In January 2019, I booked a four-months World Cruise; for the India segment, I bought a side trip from Kochi to New Delhi and the Taj Mahal, rejoining the ship in Mumbai.
We flew to Indira Gandhi International airport (DEL) on low-cost Indigo airlines; I expected to see ads on the tray tables, overhead bins but to my surprise the A320Neo was spotless. As always I looked in the seat pocket and among other things, there was this sickness bag; I laughed out loud!
Jack Morath has sent us this article and photo taken some years ago -
A toast to Executive Class.
A group of enthusiastic employees recently participated in the promotion of our new Executive Class service at the World Travel Market in London, England, one of Europe's leading travel trade shows.
In the photo, television and radio personality Gloria Hunniford is shown seated (centre) in the Executive Class mock-up.
With her are (front row, left to right): Rosalyn Volavka, Brian Hall and Tony Dunn.
In the middle row are (left to right): Deborah Haynes, Pam Warburton, Lisa Gopie, Shirley Dunn and Julie Wilmott.
Behind them are (same order): Andrew Edmonds, Robert Atkinson, Stuart Duddy, Barry Stride, Malcolm Davey, Dara Curham and Allan Owen.
Allan Gray sends us this memory -
When there was a flight delay we would stamp the boarding pass with a 50 cent complimentary coffee. When was the last time a coffee cost 50 cents.
From defunct airline collection.
Jack Morath retired from Heathrow (LHR) sends another of his memories -
In the summer of 1959, I was able to use my free pass to travel to Canada after one year's service.
The aircraft I flew on was a Super Constellation with wing-tip fuel tanks, and the flight to Toronto was via Prestwick, Goose Bay, Montreal and then Toronto, taking a total of 16 hours.
During the stop at Dorval Airport I was able to walk around as you can see from the picture. During my walkabout, a cleaner at the entrance there said to me "You're English aren't you?" I said "how did you know" and he said he recognised my Burton suit! In those days it was important to dress for the flights, and the average tourist was not flying to Canada, mainly business people or rich members of the public.
I arrived in the evening to stay with a family and afterward they asked me if I would like to visit Niagara Falls as it was great to see it floodlit at night. I said yes straight away but didn't realise it was a hundred mile drive. It was worth the drive though, but I was shattered and slept in the car all the way back!
Larry Harris sends this memory -
In June of 1984 I was an agent for Pacific Western working at Comox, British Columbia (YQQ).
At the end of June 1984 a cruise ship/ferry was enroute from Seattle to Alaska and when just north of Campbell River it struck rocks in Seymour Narrows.
The ship was badly damaged and managed to limp back to the Elk Falls mill north of Campbell River where it was tied up at the dock. Total crew and passengers of 787 were evacuated and standing on the dock when the ship sank to about half its height under water. That meant a lot of the cabins were flooded and of course the bottom car deck was also flooded. It contained many luxury vehicles as well as campers, fifth wheels and others.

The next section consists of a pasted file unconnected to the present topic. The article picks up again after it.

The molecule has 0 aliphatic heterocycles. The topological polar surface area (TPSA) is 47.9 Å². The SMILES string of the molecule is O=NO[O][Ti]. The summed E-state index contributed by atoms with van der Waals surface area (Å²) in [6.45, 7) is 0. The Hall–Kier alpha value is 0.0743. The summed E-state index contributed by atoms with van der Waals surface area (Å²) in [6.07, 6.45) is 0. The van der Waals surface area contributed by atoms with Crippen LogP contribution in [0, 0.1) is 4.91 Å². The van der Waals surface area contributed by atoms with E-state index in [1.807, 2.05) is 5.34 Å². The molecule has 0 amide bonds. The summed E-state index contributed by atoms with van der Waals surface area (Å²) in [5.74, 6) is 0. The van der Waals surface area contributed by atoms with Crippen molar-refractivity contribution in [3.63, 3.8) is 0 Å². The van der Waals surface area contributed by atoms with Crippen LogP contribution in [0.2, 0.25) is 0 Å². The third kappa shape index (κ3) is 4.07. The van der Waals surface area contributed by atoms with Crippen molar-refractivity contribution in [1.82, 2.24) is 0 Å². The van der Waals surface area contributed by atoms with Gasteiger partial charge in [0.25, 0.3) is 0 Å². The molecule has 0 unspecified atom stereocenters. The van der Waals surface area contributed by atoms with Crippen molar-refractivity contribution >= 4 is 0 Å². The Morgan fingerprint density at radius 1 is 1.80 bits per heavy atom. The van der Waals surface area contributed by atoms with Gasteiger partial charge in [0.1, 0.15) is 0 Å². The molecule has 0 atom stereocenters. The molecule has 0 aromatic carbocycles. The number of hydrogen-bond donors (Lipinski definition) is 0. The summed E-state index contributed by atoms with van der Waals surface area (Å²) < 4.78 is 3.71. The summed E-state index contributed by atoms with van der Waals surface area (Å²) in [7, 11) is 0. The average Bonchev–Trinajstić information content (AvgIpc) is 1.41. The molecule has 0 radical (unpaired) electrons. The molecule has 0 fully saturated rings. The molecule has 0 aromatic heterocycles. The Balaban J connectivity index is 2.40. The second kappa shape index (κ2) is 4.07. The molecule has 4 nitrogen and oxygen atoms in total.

It was decided to take all the passengers and crew down to the air base of Comox because transportation was being arranged using aircraft too large for the Campbell River airport. CP Air provided a DC-10 and PWA brought in 2 767's and a 737 to take everyone back to Seattle.
In the meantime all the crew and passengers also needed clothing as a good number of the passengers were still in their sleep wear. They were provided with military style clothing such as cover-all’s and other items.
Help was needed from the local airline staff due to the using of airline aircraft, so agents Larry and Brian Hazard were called to do the required work.
We had to manifest everyone and issue boarding cards to use when the aircraft arrived. All in all it turned into a successful rescue despite the loss of items for the passengers. The ship was eventually refloated and towed to Vancouver.
Regarding the article about the Brabazon aircraft. I also saw it flying. I think it was late 1952, when walking in Hounslow the aircraft flew directly down Hounslow high street at quite a low level. It brought back many memories. Now retired, I live in Qualicum Beach, Vancouver Island.
As mentioned above in 'Submitted Photos', Christine Hayvice has published a book entitled 'Arrivals and Departures' chronicling the evolution and work of various unions including her own personal experiences as a union representative while employed by Canadian Pacific Air Lines. The book covers 60 years beginning in 1942 up until the merger between Canadian Airlines and Air Canada.
The book is available, in a limited edition, if you live in the Greater Vancouver, British Columbia area. You can purchase the book by contacting firstname.lastname@example.org.
Arrangements for purchase and delivery throughout the rest of Canada and internationally are currently in process.
Christine has provided an audio file introducing her book.
(Editor's Note: Some email applications cannot play the audio file.
If you do not see the link to play the audio, please click the icon at left to open this article in your internet browser.
Women in Aviation